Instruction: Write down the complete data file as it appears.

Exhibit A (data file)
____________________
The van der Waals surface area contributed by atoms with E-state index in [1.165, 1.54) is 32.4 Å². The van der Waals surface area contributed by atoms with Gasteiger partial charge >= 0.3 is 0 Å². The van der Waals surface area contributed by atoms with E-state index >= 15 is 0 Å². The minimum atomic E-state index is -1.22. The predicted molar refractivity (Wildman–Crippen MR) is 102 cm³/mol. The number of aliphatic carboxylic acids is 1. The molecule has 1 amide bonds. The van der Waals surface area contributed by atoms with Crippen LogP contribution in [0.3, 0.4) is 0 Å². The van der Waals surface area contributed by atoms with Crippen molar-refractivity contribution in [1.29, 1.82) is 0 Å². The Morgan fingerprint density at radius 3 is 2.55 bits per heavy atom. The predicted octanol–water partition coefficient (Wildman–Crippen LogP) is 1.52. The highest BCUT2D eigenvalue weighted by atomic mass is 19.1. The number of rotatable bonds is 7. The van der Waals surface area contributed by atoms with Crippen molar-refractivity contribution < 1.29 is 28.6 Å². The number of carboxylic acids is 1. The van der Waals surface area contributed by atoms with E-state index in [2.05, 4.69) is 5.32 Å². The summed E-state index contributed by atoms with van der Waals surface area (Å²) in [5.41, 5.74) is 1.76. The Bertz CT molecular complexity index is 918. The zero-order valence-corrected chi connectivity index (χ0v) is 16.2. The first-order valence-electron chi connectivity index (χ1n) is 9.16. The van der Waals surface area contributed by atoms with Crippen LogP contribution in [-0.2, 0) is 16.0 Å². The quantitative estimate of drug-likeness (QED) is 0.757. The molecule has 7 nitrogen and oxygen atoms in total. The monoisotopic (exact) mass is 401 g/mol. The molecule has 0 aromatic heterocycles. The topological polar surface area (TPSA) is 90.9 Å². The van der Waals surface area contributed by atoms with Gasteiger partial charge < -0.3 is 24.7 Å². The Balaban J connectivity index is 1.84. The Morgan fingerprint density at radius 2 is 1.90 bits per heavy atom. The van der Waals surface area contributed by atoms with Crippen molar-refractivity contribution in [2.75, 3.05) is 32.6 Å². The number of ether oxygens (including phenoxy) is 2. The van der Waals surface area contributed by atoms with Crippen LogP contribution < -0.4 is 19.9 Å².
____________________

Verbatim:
The van der Waals surface area contributed by atoms with E-state index in [1.165, 1.54) is 32.4 Å². The van der Waals surface area contributed by atoms with Gasteiger partial charge >= 0.3 is 0 Å². The van der Waals surface area contributed by atoms with E-state index >= 15 is 0 Å². The minimum atomic E-state index is -1.22. The predicted molar refractivity (Wildman–Crippen MR) is 102 cm³/mol. The number of aliphatic carboxylic acids is 1. The molecule has 1 amide bonds. The van der Waals surface area contributed by atoms with Crippen LogP contribution in [0.3, 0.4) is 0 Å². The van der Waals surface area contributed by atoms with Crippen molar-refractivity contribution in [1.29, 1.82) is 0 Å². The Morgan fingerprint density at radius 3 is 2.55 bits per heavy atom. The predicted octanol–water partition coefficient (Wildman–Crippen LogP) is 1.52. The highest BCUT2D eigenvalue weighted by atomic mass is 19.1. The number of rotatable bonds is 7. The van der Waals surface area contributed by atoms with Crippen molar-refractivity contribution < 1.29 is 28.6 Å². The number of carboxylic acids is 1. The van der Waals surface area contributed by atoms with E-state index in [2.05, 4.69) is 5.32 Å². The summed E-state index contributed by atoms with van der Waals surface area (Å²) in [5.41, 5.74) is 1.76. The Bertz CT molecular complexity index is 918. The zero-order valence-corrected chi connectivity index (χ0v) is 16.2. The first-order valence-electron chi connectivity index (χ1n) is 9.16. The van der Waals surface area contributed by atoms with Crippen LogP contribution in [-0.2, 0) is 16.0 Å². The quantitative estimate of drug-likeness (QED) is 0.757. The molecule has 7 nitrogen and oxygen atoms in total. The monoisotopic (exact) mass is 401 g/mol. The molecule has 0 aromatic heterocycles. The topological polar surface area (TPSA) is 90.9 Å². The van der Waals surface area contributed by atoms with Gasteiger partial charge < -0.3 is 24.7 Å². The Balaban J connectivity index is 1.84. The Morgan fingerprint density at radius 2 is 1.90 bits per heavy atom. The van der Waals surface area contributed by atoms with Crippen molar-refractivity contribution in [2.75, 3.05) is 32.6 Å². The number of ether oxygens (including phenoxy) is 2. The van der Waals surface area contributed by atoms with Crippen LogP contribution < -0.4 is 19.9 Å².